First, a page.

The first step was to figure out what the title of the role was that I was looking for. Initially, I was open to all positions what were “hybrid” roles- roles which desired both business and technical knowledge. This included roles such as a solutions engineer, customer operations engineer, various analyst roles, technology associate, application support service coordinator and technical onboarding specialist. After initial phone screenings and learning about the aforementioned roles, I began to trim down the list of positions I wanted to apply to. Solutions engineer proved to be too much involved with the sales process for my liking. Roles as an analyst seemed too narrow and did not seem to utilize the technical knowledge I had attained. This led me to narrowing down my search primarily to technical support engineer and technical onboarding specialist.

During my interviews I was upfront and clear with the kind of role I wanted. It was my responsibility to communicate that although I completed a coding bootcamp, I did not want to pursue a developer role. I was interested in a role which looked at problems from a technical and analytical standpoint, empathized with stakeholders, and worked with developers to resolve. Coding could be a requirement of the role, but I didn’t want it to be the main focus.

In all, I applied to 20 jobs, had 5 phone screenings, 2 onsite interviews and 2 offers. I want to mention that all phone screenings, and both offers, came from roles I had applied to online, without knowing someone at the organization.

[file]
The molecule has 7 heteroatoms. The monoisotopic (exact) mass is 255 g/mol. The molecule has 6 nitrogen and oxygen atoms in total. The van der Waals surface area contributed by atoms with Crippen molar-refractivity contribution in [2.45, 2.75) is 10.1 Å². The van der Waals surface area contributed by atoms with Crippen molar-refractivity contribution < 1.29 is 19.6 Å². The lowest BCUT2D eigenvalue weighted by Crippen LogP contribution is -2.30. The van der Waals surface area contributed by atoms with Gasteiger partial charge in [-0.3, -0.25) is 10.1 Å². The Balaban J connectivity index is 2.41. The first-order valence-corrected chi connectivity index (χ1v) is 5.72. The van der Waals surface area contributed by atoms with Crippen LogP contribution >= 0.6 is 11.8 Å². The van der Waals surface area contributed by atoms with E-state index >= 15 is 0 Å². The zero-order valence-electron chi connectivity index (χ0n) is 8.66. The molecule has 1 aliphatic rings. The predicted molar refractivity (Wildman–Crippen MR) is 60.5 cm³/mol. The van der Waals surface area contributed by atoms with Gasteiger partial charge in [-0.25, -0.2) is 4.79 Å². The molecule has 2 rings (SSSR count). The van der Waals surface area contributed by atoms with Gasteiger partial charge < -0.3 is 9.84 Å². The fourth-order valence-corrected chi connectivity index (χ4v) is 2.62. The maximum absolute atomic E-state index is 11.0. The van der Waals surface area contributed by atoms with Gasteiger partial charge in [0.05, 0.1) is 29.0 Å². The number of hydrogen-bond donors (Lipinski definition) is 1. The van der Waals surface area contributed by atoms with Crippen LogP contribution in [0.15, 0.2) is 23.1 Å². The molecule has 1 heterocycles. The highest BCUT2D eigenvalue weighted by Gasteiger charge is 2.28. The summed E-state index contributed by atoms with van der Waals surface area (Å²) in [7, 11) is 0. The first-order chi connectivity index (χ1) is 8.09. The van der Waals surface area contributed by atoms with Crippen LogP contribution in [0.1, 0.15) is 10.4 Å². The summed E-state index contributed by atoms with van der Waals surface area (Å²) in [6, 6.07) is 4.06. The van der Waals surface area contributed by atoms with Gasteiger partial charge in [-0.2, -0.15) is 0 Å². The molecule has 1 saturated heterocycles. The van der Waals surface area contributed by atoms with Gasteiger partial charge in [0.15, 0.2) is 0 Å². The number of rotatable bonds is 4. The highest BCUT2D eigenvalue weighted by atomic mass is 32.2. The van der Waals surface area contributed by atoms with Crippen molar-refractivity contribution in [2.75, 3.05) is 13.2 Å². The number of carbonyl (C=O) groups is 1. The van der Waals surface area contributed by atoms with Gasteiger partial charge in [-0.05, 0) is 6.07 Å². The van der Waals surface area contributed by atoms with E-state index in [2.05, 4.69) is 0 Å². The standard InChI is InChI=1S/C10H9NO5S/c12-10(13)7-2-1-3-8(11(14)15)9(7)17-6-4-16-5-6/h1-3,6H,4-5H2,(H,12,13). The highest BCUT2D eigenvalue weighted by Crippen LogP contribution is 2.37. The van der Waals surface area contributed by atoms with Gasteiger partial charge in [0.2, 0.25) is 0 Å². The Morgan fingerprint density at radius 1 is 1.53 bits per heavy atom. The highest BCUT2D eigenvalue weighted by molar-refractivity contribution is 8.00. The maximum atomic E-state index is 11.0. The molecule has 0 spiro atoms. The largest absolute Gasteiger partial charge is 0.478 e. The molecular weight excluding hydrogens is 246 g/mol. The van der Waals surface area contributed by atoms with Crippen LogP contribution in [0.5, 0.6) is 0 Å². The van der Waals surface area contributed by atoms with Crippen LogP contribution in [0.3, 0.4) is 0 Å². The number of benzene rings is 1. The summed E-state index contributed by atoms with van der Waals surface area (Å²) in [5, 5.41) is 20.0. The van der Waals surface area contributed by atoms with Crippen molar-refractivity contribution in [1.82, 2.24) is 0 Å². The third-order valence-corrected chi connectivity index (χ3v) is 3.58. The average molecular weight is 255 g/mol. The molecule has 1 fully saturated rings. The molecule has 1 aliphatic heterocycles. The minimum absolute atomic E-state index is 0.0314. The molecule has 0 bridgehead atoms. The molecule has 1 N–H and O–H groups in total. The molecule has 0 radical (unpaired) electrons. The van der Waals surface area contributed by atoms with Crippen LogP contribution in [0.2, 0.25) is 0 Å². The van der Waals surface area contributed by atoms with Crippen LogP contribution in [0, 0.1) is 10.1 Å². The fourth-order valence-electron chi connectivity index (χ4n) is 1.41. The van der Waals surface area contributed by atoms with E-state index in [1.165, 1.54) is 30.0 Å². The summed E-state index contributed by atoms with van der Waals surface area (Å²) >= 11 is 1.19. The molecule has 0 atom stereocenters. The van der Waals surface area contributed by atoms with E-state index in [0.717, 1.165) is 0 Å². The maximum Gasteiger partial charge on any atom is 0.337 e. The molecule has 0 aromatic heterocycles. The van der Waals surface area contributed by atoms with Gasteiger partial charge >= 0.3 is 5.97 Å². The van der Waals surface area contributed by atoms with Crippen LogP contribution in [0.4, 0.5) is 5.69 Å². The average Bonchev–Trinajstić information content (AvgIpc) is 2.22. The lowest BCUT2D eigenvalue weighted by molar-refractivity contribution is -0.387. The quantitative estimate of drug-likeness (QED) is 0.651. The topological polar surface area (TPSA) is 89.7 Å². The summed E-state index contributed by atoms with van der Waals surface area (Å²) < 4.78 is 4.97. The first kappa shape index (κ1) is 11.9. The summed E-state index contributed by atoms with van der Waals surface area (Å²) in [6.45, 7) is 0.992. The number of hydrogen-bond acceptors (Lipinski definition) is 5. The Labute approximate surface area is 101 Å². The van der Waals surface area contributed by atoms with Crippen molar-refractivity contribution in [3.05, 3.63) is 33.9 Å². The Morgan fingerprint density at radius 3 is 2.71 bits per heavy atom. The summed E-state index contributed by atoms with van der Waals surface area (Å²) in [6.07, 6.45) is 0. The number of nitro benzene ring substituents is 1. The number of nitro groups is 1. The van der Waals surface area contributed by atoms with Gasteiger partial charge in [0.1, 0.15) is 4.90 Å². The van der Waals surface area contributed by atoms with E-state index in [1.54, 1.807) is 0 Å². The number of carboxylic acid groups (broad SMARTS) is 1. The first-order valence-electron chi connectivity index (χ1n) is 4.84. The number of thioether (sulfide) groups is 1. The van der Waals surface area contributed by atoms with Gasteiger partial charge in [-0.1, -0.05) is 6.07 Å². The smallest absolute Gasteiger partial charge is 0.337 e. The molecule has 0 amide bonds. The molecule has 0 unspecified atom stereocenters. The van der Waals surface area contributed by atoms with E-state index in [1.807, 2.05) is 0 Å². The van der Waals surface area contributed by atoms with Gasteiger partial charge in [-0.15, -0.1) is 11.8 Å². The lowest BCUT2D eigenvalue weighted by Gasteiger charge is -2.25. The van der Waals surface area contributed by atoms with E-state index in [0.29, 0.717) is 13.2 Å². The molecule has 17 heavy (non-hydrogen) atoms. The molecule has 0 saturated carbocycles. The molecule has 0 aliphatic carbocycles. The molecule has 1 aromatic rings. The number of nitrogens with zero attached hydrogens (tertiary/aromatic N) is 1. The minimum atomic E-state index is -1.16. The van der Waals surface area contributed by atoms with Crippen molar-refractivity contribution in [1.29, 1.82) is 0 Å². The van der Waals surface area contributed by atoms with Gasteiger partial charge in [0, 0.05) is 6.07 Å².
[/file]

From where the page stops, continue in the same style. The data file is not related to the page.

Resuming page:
The official role I accepted is an Application Support Services Coordinator with a small consulting and technology agency. I will be the point of contact for clients to reach out to should a web app or website turn buggy or isn’t functioning the way intended. It will be my job to scope, prioritize, and pass on the work for the developers to resolve. I’ll keep both clients and developers updated on deadlines. I’ll work with developers to understand the problem at hand and put it into words so our client understands. I will be responsible to QA the resolved issue. There’s even opportunity down the road to apply by own coding skills and resolve issues once I familiarize myself with the company’s technologies, which sounds exciting.